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by bashir farayare ) somalia may get new currency June 26, 2013 IMF staff met in Kenya with officials of the new government of Somalia and discussed ways to help the country develop a macroeconomic policy. Creating a new currency was one of the issues discussed. Somalia may have a new currency to be created by the government that was empowered in 2012.The possibility was one of the topics discussed between Somali officials and technicians of the International Monetary Fund (IMF) last week, informed the Fund on Monday (24). At a meeting held in Nairobi, Kenya, replacement of the Somali shilling for another currency was considered a possible measure to establish a new macroeconomic policy for Somalia, which lived a state of civil war between 1991 and 2012 and only returned to having a central government last year. “The mission welcomed the authorities’ commitment to work towards restoring peace and security, implement good governance and the rule of law, rebuild the economy, reform the financial sector, and orderly address the challenges posed by the possible introduction of a new currency to replace the many official and non-official currencies in circulation,” says the Fund. The IMF also says that a “history of internal conflicts” has reduced Somali human development and infrastructure. It notes that the country’s economy is dependent on fishing and farming, but “few economic activities have survived” the years of conflict and much needs to be done for the country to recover. At the meeting, the IMF staff obtained information on the economic reality of the country and said that the Fund may provide technical assistance to meet its “vast” needs. The statement also points out that this support will be provided so that the Ministry of Finance and the Central Bank can manage the budget, grant licenses, supervise banks and monitor financial transactions. The IMF also proposes to help Somalia establish a “system to collect and process vital economic data in the areas of national accounts and price statistics, money and banking, public finance, and the balance of payments.” Somalia has been a member of the IMF since 1962, but for 22 years the Fund suspended relations with the country because Somalia had not paid a debt of approximately US$ 352 million. On April 12th this year, the IMF recognized the new government of Somalia after the election of President Hassan Sheikh Mohamud, in 2012. Mohamud was the first elected leader in Somalia since the country descended into civil war, in 1991, after the military coup that deposed Mohamed Siad Barre.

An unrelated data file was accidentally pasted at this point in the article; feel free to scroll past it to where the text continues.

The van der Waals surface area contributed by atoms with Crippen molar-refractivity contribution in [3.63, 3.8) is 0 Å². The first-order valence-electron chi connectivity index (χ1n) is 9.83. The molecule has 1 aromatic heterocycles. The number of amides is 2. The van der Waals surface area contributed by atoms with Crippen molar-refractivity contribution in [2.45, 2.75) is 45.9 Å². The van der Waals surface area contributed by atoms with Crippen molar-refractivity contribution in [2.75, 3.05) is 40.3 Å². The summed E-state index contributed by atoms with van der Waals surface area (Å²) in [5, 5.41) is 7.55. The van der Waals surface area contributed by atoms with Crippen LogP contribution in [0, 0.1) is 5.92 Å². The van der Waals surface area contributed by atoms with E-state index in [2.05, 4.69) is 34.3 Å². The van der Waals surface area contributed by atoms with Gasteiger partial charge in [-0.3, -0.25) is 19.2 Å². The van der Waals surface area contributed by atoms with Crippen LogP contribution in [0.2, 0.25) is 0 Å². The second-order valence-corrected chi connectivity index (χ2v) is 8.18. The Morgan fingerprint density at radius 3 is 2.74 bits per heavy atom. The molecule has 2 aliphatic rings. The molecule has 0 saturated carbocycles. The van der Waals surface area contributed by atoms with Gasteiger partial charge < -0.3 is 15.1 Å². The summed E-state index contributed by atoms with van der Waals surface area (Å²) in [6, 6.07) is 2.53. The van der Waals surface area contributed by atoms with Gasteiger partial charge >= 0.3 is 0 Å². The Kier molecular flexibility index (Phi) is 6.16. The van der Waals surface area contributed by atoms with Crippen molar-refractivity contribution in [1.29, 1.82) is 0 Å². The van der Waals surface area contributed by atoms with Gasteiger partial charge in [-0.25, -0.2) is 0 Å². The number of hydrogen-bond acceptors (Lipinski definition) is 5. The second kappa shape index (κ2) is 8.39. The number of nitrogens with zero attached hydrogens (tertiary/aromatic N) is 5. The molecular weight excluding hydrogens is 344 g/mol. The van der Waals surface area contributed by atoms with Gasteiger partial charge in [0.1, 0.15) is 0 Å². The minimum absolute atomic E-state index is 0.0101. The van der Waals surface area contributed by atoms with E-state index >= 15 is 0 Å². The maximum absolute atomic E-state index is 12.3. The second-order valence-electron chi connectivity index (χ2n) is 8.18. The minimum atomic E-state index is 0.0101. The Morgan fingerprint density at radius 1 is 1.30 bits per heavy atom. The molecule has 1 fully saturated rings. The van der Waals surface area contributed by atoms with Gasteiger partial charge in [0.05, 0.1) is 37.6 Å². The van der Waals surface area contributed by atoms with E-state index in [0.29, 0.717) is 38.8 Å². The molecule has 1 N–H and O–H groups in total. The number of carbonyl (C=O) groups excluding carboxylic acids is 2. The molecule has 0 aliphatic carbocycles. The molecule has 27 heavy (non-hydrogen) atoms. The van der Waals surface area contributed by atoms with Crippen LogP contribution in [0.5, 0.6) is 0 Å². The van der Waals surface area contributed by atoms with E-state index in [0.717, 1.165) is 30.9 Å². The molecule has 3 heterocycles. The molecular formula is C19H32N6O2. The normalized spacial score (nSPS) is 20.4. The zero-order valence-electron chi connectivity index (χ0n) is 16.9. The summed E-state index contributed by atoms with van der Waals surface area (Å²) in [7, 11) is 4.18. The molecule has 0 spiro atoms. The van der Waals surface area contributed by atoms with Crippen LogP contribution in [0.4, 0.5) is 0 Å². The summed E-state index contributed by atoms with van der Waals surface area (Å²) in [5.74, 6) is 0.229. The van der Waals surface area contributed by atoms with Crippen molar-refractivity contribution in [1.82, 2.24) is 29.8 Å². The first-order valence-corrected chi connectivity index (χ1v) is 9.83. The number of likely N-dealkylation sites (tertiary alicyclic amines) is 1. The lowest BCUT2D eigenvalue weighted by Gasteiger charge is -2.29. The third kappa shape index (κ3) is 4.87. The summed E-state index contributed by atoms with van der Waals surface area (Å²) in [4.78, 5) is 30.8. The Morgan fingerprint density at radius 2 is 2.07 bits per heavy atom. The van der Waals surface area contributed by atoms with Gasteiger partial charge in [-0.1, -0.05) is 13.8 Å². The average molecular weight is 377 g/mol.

June 26, 2013
IMF staff met in Kenya with officials of the new
government of Somalia and discussed ways to
help the country develop a macroeconomic
policy. Creating a new currency was one of the
issues discussed.
Somalia may have a new currency to be created
by the government that was empowered in
2012.The possibility was one of the topics
discussed between Somali officials and
technicians of the International Monetary Fund
(IMF) last week, informed the Fund on Monday
(24). At a meeting held in Nairobi, Kenya,
replacement of the Somali shilling for another
currency was considered a possible measure to
establish a new macroeconomic policy for
Somalia, which lived a state of civil war between
1991 and 2012 and only returned to having a
central government last year.
“The mission welcomed the authorities’
commitment to work towards restoring peace
and security, implement good governance and
the rule of law, rebuild the economy, reform the
financial sector, and orderly address the
challenges posed by the possible introduction
of a new currency to replace the many official
and non-official currencies in circulation,” says
the Fund.
The IMF also says that a “history of internal
conflicts” has reduced Somali human
development and infrastructure. It notes that
the country’s economy is dependent on fishing
and farming, but “few economic activities have
survived” the years of conflict and much needs
to be done for the country to recover. At the
meeting, the IMF staff obtained information on
the economic reality of the country and said
that the Fund may provide technical assistance
to meet its “vast” needs.
The statement also points out that this support
will be provided so that the Ministry of Finance
and the Central Bank can manage the budget,
grant licenses, supervise banks and monitor
financial transactions. The IMF also proposes to
help Somalia establish a “system to collect and
process vital economic data in the areas of
national accounts and price statistics, money
and banking, public finance, and the balance of
payments.”
Somalia has been a member of the IMF since
1962, but for 22 years the Fund suspended
relations with the country because Somalia had
not paid a debt of approximately US$ 352 million.
On April 12th this year, the IMF recognized the
new government of Somalia after the election of
President Hassan Sheikh Mohamud, in 2012.
Mohamud was the first elected leader in Somalia
since the country descended into civil war, in
1991, after the military coup that deposed
Mohamed Siad Barre.

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